Postal Updates

U.S. Postal Service records 2015 ‘controllable income’ of $1.2 billion, net loss of $5.1 billion

May 1, 2021, 4 AM
The United States Postal Service announced Nov. 13 a fiscal 2015 net loss of $5.1 billion. Megan Brennan, postmaster general of the Postal Service, pointed out that so-called "controllable income" amounted to $1.2 billion for the year.

By Bill McAllister, Washington Correspondent

Postmaster General Megan Brennan and postal-union officials agree that the latest financial news from L’Enfant Plaza in Washington, D.C., bodes well for the deficit-ridden United States Postal Service.

When she met with reporters Nov. 13, the postmaster general opened her review of the Postal Service’s fiscal 2015 financial results, saying she was delighted that the Postal Service had managed to show it could have achieved controllable income of more than $1 billion for two years in a row, and had managed to grow overall revenues for three years in a row.

The term “controllable income” reflects how much money the Postal Service managed to make once some large congressionally mandated costs are not included on the USPS ledger sheets.

It’s a quick way, postal officials say, to measure how effectively postal management is handling the agency’s operating costs.

If those congressionally directed items are included, the Postal Service said its net loss for the fiscal year ended Sept. 30 was $5.1 billion, compared to a $5.5 billion loss in fiscal 2014.

Brennan and National Association of Letter Carriers President Frederic Rolando agreed, nonetheless, that the $1.2 billion income the USPS recorded as controllable income was proof that the agency is doing some things right.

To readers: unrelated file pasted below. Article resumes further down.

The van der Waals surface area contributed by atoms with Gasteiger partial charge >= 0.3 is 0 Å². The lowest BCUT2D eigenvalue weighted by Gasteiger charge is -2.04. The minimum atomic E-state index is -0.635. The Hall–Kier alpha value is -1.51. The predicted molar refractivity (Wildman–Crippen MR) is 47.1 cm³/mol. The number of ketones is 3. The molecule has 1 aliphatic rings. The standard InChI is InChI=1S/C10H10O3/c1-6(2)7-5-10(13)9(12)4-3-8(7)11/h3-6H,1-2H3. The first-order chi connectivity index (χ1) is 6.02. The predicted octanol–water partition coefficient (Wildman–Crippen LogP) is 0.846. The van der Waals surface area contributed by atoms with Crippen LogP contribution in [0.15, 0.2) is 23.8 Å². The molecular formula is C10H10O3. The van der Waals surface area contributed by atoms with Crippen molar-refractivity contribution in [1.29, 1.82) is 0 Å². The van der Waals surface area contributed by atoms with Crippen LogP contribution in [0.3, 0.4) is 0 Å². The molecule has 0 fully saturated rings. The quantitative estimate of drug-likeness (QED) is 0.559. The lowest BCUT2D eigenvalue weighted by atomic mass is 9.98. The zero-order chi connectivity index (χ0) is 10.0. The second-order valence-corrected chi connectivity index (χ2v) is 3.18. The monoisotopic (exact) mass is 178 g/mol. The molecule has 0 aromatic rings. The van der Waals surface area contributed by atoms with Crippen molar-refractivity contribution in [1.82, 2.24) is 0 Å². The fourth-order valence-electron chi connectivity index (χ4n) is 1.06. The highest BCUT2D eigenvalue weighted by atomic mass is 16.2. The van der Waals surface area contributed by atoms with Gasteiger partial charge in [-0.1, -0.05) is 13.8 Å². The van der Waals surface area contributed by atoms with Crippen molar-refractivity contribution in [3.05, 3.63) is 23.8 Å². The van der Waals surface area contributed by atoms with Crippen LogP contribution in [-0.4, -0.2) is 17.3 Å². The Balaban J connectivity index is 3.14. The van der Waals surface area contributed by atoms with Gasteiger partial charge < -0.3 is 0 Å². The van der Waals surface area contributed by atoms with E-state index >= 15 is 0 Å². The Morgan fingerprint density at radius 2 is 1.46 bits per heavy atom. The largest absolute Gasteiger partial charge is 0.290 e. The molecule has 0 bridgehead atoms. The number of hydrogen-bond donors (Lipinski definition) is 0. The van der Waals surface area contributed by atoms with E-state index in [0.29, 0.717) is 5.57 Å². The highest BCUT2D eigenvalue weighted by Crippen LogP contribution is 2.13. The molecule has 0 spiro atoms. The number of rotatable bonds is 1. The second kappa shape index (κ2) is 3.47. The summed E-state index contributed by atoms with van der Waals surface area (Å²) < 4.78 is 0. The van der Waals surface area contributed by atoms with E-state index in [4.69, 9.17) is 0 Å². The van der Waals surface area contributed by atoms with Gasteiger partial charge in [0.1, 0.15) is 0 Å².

The figure may have dipped from the $1.4 billion in controllable income reported in 2014, but revenues also grew to $68.9 billion from $67.8 billion in fiscal 2014.

What was probably the most disconcerting news was that single-piece first-class letters dropped 5.5 percent during fiscal 2015, reflecting the continuing decline of the most profitable segment of the mail.

Advertising, or standard mail, also fell for the year, dropping 0.3 percent.

Shipping and packages grew at 14.1 percent, a previously reported trend that, according to Brennan, shows the USPS is continuing to cash in on the growth of e-commerce from the Internet.

“Moreover,” said the NALC’s Rolando in a statement, “this impressive performance is no fluke.”

He attributed the good number to two factors, saying “an improving economy is helping stabilize letter revenue, and internet-driven online shopping is sending package revenues skyrocketing.”

Both Brennan and Postal Service chief financial officer Joseph Corbett expressed concerns about the clouds on the agency’s horizon.

Corbett mentioned that an emergency surcharge allowed on postal rates is set to expire during April.

Replacing those funds will be part of what USPS officials hope Congress will do to help resolve its long-term debt issues.

Sen. Tom Carper, D-Del., who had been among the few lawmakers championing the USPS in Congress, expressed delight at some of the latest numbers.

“This welcome news just isn’t enough to get the Postal Service out of the red,” he said in a statement.

“The only way” to resolve the Postal Services’s financial issues is to enact “comprehensive postal reform legislation,” he said.